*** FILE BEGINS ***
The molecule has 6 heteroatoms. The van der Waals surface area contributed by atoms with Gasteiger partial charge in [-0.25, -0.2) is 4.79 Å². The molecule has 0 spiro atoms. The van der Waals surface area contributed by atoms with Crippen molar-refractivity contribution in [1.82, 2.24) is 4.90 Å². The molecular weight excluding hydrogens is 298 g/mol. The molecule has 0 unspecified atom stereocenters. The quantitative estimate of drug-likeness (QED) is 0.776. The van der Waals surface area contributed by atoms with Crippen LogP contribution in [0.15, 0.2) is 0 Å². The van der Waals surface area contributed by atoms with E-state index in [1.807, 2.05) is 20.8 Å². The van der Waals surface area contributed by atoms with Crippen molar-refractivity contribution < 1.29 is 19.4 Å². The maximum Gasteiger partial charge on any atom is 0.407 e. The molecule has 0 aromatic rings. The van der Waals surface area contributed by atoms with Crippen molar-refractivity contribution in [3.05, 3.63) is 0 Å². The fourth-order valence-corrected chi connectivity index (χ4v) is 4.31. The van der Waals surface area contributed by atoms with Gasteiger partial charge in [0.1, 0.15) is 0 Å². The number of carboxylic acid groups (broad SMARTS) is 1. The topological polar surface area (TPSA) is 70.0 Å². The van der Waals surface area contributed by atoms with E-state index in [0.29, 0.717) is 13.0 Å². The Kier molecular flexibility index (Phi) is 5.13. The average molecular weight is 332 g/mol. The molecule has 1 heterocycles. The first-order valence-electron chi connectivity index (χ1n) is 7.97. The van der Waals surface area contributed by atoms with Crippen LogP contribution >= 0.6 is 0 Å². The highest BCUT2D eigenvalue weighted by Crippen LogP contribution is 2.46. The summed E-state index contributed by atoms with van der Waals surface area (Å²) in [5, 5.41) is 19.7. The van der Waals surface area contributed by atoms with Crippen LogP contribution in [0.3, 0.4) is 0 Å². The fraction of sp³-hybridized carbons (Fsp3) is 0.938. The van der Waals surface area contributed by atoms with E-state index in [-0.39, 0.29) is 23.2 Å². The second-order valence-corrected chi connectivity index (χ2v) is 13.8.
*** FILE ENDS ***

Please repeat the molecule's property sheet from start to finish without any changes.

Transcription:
The molecule has 6 heteroatoms. The van der Waals surface area contributed by atoms with Gasteiger partial charge in [-0.25, -0.2) is 4.79 Å². The molecule has 0 spiro atoms. The van der Waals surface area contributed by atoms with Crippen molar-refractivity contribution in [1.82, 2.24) is 4.90 Å². The molecular weight excluding hydrogens is 298 g/mol. The molecule has 0 unspecified atom stereocenters. The quantitative estimate of drug-likeness (QED) is 0.776. The van der Waals surface area contributed by atoms with Crippen LogP contribution in [0.15, 0.2) is 0 Å². The van der Waals surface area contributed by atoms with E-state index in [1.807, 2.05) is 20.8 Å². The van der Waals surface area contributed by atoms with Crippen molar-refractivity contribution < 1.29 is 19.4 Å². The maximum Gasteiger partial charge on any atom is 0.407 e. The molecule has 0 aromatic rings. The van der Waals surface area contributed by atoms with Crippen molar-refractivity contribution in [3.05, 3.63) is 0 Å². The fourth-order valence-corrected chi connectivity index (χ4v) is 4.31. The van der Waals surface area contributed by atoms with Gasteiger partial charge in [0.1, 0.15) is 0 Å². The number of carboxylic acid groups (broad SMARTS) is 1. The topological polar surface area (TPSA) is 70.0 Å². The van der Waals surface area contributed by atoms with E-state index in [0.29, 0.717) is 13.0 Å². The Kier molecular flexibility index (Phi) is 5.13. The average molecular weight is 332 g/mol. The molecule has 1 heterocycles. The first-order valence-electron chi connectivity index (χ1n) is 7.97. The van der Waals surface area contributed by atoms with Crippen LogP contribution >= 0.6 is 0 Å². The highest BCUT2D eigenvalue weighted by Crippen LogP contribution is 2.46. The summed E-state index contributed by atoms with van der Waals surface area (Å²) in [5, 5.41) is 19.7. The van der Waals surface area contributed by atoms with Crippen LogP contribution in [0.3, 0.4) is 0 Å². The fraction of sp³-hybridized carbons (Fsp3) is 0.938. The van der Waals surface area contributed by atoms with E-state index in [-0.39, 0.29) is 23.2 Å². The second-order valence-corrected chi connectivity index (χ2v) is 13.8.